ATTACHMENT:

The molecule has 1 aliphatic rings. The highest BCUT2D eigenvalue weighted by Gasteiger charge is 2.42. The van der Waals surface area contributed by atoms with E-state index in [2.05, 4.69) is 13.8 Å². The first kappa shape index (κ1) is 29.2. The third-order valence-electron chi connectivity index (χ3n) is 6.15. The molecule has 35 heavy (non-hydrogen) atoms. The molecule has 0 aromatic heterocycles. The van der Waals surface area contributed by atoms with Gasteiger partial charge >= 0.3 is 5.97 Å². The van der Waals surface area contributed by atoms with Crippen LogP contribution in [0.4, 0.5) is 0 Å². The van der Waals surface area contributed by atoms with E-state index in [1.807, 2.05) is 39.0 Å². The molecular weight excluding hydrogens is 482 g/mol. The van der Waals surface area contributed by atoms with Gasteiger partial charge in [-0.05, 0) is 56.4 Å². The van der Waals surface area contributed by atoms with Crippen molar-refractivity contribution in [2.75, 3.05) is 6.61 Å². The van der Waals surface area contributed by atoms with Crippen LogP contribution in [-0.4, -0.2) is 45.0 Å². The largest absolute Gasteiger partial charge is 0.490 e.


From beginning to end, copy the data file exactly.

The molecule has 1 aliphatic rings. The highest BCUT2D eigenvalue weighted by Gasteiger charge is 2.42. The van der Waals surface area contributed by atoms with E-state index in [2.05, 4.69) is 13.8 Å². The first kappa shape index (κ1) is 29.2. The third-order valence-electron chi connectivity index (χ3n) is 6.15. The molecule has 35 heavy (non-hydrogen) atoms. The molecule has 0 aromatic heterocycles. The van der Waals surface area contributed by atoms with Gasteiger partial charge >= 0.3 is 5.97 Å². The van der Waals surface area contributed by atoms with Crippen LogP contribution in [0.4, 0.5) is 0 Å². The van der Waals surface area contributed by atoms with E-state index in [1.807, 2.05) is 39.0 Å². The molecular weight excluding hydrogens is 482 g/mol. The van der Waals surface area contributed by atoms with Gasteiger partial charge in [-0.05, 0) is 56.4 Å². The van der Waals surface area contributed by atoms with Crippen molar-refractivity contribution in [2.75, 3.05) is 6.61 Å². The van der Waals surface area contributed by atoms with Crippen LogP contribution in [-0.4, -0.2) is 45.0 Å². The largest absolute Gasteiger partial charge is 0.490 e.